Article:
On 20 January 2022, the Organisation for Economic Cooperation and Development (OECD) issued an update to its July 2017 Transfer Pricing Guidelines for Multinational Enterprises and Tax Administrations (Transfer Pricing Guidelines). There are significant changes to the guidance in respect of the profit split method, hard-to-value intangibles (HTVI) and financial transactions.
Guidance for Tax Administrations on the Application of the Approach to Hard-to-Value Intangibles
On 21 June 2018, the OECD released the report Guidance for Tax Administrations on the Application of the Approach to Hard-to-Value Intangibles, under it Base Erosion and Profit-Shifting (BEPS) Action 8 (which was the development of transfer pricing rules or special measures for transfers of HTVI aimed at preventing BEPS by moving intangibles among group members). This new guidance was aimed at reaching a common understanding and practice among tax administrations on how to apply adjustments resulting from the application of this approach. It included a number of examples to clarify the application of the HTVI approach in different scenarios and addressed the interaction between the HTVI approach and the access to the mutual agreement procedure under the applicable tax treaty. This guidance has now been formally incorporated into the Transfer Pricing Guidelines as a new Annex II to Chapter VI (Special Considerations for Intangibles) of the Transfer Pricing Guidelines.
Revised Guidance on the Application of the Transactional Profit Split Method
On 21 June 2018, the OECD released the report Revised Guidance on the Application of the Transactional Profit Split Method, under BEPS Action 10 (which was the development of rules to prevent BEPS by engaging in transactions which would not, or would only very rarely, occur between third parties. This would involve adopting transfer pricing rules or special measures to clarify the application of transfer pricing methods, in particular profit splits, in the context of global value chains). The new guidance retained the premise that the profit split method should be applied where it is found to be the most appropriate method to the case at hand, but it significantly expanded the guidance available to help determine when that may be the case. It also contained more guidance on how to apply the method, as well as numerous examples. This guidance has now replaced the previous text on the application of the profit split method in Section C, Part III of Chapter II and in Annex II to Chapter II (Transfer Pricing Methods) of the Transfer Pricing Guidelines.
Guidance on Financial Transactions
On 11 February 2020, the OECD released the report Transfer Pricing Guidelines on Financial Transactions: Inclusive Framework on BEPS: Actions 4, 8-10, Action 4 being limiting base erosion involving interest deductions and other financial payments, especially through the development of transfer pricing guidance regarding the pricing of related party financial transactions, including financial and performance guarantees, derivatives (including internal derivatives used in intra-bank dealings), and captive and other insurance arrangements. Sections A to E of the report have been included as a new Chapter X of the Transfer Pricing Guidelines, while the guidance in Section F of the report (on how to determine a risk-free rate of return and a risk-adjusted rate of return) has been added to Section D.1.2.2 in Chapter I (The Arm’s Length Principle) of the Transfer Pricing Guidelines, immediately following paragraph 1.106.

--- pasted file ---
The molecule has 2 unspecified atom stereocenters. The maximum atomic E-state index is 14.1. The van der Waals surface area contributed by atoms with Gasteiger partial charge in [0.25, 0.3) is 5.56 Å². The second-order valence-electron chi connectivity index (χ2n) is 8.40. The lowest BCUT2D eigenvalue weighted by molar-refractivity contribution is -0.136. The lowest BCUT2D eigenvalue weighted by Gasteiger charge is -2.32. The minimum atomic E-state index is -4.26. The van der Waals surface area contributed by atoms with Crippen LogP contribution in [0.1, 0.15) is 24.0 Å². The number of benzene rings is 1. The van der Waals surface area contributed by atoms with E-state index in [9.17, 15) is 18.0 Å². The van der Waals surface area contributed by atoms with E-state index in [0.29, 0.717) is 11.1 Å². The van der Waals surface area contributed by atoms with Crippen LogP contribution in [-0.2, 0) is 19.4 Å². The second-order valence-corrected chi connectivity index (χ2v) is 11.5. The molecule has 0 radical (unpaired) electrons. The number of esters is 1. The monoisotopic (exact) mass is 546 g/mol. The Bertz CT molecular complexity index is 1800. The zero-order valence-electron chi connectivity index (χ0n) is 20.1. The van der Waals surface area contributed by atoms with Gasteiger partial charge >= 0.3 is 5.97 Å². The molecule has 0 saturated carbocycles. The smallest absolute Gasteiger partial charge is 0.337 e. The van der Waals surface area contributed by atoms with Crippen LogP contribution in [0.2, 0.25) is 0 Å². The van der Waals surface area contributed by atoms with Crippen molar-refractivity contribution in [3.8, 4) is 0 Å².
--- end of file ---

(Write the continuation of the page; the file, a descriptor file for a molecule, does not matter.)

Section B.1 elaborates on the accurate delineation analysis of the capital structure of a multinational enterprise (MNE) within an MNE group, while Section B.2 outlines the economically relevant characteristics that inform the analysis of the terms and conditions of financial transactions. Sections C to E provide guidance on treasury functions, intra-group loans, cash pooling, hedging, guarantees and captive insurance, including in each case accurate delineation and pricing.
How can we help?
The Luxembourg transfer pricing legislation closely follows the Transfer Pricing Guidelines and is provided by Articles 56, 56 bis and 164 of the Income Tax Law (ITL), as well as Paragraph 171 of the General Tax Law (GTL). While the Transfer Pricing Guidelines are ‘soft law’ only and have no direct binding effect on taxpayers, the Luxembourg tax authorities and courts nonetheless refer to the Transfer Pricing Guidelines regarding the application of the Luxembourg transfer pricing rules. Hence the importance to ensure that controlled transactions involving Luxembourg comply with the updated Transfer Pricing Guidelines.
The Tax Partners and your usual contacts at Arendt & Medernach are at your disposal to assess further and advise on the impact of the new Transfer Pricing Guidelines on your related party charges and your transfer pricing documentation.